Secondary end points include duration of response, safety, progression-free survival, overall survival, and clinical benefit rate. Exploratory investigations will include the clinical relevance of NRG1 fusion partners, impact of prior therapies, and resistance mechanisms.
The preferred method for determining a patient’s NRG1 fusion status for study participation is RNA-based sequencing, according to Klempner; a centrally confirmed result will be needed for assignment to cohort 1. “The NRG1 gene is quite large, and DNA-based platforms may have slightly lower sensitivity for fusion detection,” he said.
Nevertheless, investigators will consider for the other cohorts patients who are identified in local settings with molecular assays approved under Clinical Laboratory Improvement Amendments standards.
The scientific rationale for the CRESTONE study is supported by results from case reports and preclinical data, investigators said in their conference poster. Notably, they highlighted the therapeutic potential of targeting NRG1 fusions in pancreatic and other gastrointestinal cancers. In PDAC, the alterations appear to be mutually exclusive with KRAS activating mutations.2
The most extensive case report findings show that afatinib (Gilotrif), a pan-HER tyrosine kinase inhibitor, elicited partial responses or stable disease in 6 patients with NRG1 fusions: 3 had stage IV PDAC, 1 had cholangiocarcinoma, and 2 had colorectal cancer. One patient with KRAS wild-type PDAC with liver metastases achieved a partial response that is ongoing after more than 7 months and another patient with KRAS-mutant stage IVB colorectal cancer with liver and lung metastases maintained stable disease for 16 months.2
Further, seribantumab reduced tumor volume from 50% to 100% in patientderived xenograft models of invasive mucinous lung adenocarcinoma and highgrade serous ovarian cancer, according to findings presented at the 32nd EORTC-NCIAACR Symposium on Molecular Targets and Cancer Therapeutics in October 2020, hosted by the European Organisation for Research and Treatment of Cancer, National Cancer Institute, and the American Association for Cancer Research.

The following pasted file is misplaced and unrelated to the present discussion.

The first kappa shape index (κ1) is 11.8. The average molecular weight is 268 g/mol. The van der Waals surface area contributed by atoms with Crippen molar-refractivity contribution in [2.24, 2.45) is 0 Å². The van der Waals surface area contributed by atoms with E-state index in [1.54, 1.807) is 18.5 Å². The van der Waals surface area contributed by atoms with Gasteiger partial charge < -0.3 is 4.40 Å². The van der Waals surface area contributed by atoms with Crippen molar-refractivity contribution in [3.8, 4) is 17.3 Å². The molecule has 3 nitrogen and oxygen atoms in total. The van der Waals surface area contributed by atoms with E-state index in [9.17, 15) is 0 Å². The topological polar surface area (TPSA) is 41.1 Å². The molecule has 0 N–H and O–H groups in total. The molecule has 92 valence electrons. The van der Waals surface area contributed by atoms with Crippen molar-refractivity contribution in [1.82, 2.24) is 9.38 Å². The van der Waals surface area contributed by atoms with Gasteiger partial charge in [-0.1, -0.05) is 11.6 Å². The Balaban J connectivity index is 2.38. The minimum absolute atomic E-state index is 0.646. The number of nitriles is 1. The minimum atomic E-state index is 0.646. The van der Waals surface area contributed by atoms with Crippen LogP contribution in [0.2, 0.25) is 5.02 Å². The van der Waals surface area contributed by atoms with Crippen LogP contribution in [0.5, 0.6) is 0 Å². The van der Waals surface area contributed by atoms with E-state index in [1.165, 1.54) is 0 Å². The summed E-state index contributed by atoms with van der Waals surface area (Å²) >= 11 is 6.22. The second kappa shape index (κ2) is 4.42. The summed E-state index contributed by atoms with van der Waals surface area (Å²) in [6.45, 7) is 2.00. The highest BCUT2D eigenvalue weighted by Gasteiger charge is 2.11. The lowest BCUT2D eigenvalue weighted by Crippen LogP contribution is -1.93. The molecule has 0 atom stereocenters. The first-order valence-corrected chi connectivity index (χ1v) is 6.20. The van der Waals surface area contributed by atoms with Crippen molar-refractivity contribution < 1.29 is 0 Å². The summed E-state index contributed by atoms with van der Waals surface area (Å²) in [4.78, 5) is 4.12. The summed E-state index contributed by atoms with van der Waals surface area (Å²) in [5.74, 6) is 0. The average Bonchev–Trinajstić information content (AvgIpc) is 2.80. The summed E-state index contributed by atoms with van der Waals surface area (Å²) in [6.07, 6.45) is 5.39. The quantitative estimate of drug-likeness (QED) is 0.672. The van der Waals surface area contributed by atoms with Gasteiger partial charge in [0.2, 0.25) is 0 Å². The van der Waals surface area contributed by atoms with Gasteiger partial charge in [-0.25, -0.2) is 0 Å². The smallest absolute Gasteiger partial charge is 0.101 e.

Investigators found that seribantumab was more effective than afatinib in these models.4
"The data demonstrate that treatment with seribantumab results in decreased phosphorylation of not only HER3 but also its dimerization partners HER2, HER4, and EGFR, and downstream PI3K and MAPK signaling pathways, suggesting efficient inhibition across HER3 and the entire ERBB signaling pathway,” lead author Igor Odintsov, MD, a research fellow at Memorial Sloan Kettering Cancer Center in New York, New York, said in a press release.5
CRESTONE represents another opportunity to develop seribantumab, which has been studied over the years in monotherapy and combination trials.2 Formerly known as MM-121, seribantumab was evaluated in the phase 2 SHERLOC (NCT02387216) study in combination with docetaxel in patients with previously treated advanced or metastatic heregulin-positive NSCLC. The study was terminated in October 2018 after investigators determined in an interim analysis that the combination did not improve progression-free survival over docetaxel alone.6 Less than a month later, Merrimack Pharmaceuticals, the company developing the drug at that time, halted all development of seribantumab, including its SHERBOC trial (NCT03241810) in combination with fulvestrant (Faslodex) in postmenopausal women with metastatic breast cancer.7
Elevation Oncology acquired seribantumab in 2019 and repurposed the agent to target NRG1-fusion cancers. The development program is building on prior clinical experience from more than 800 patients demonstrating consistent safety and tolerability, although previous trials did not select for tumors with an NRG1 fusion.8
In SHERLOC, the most common treatment-emergent adverse effects among 71 patients treated with seribantumab plus docetaxel included diarrhea (50.7%), fatigue (45.1%), nausea and decreased appetite (33.8% each), asthenia (31.0%), and neutropenia (28.2%). The most common events of grade 3 or higher severity included neutropenia (22.5%), a decrease in neutrophil count (11.3%), and pneumonia (9.9%).9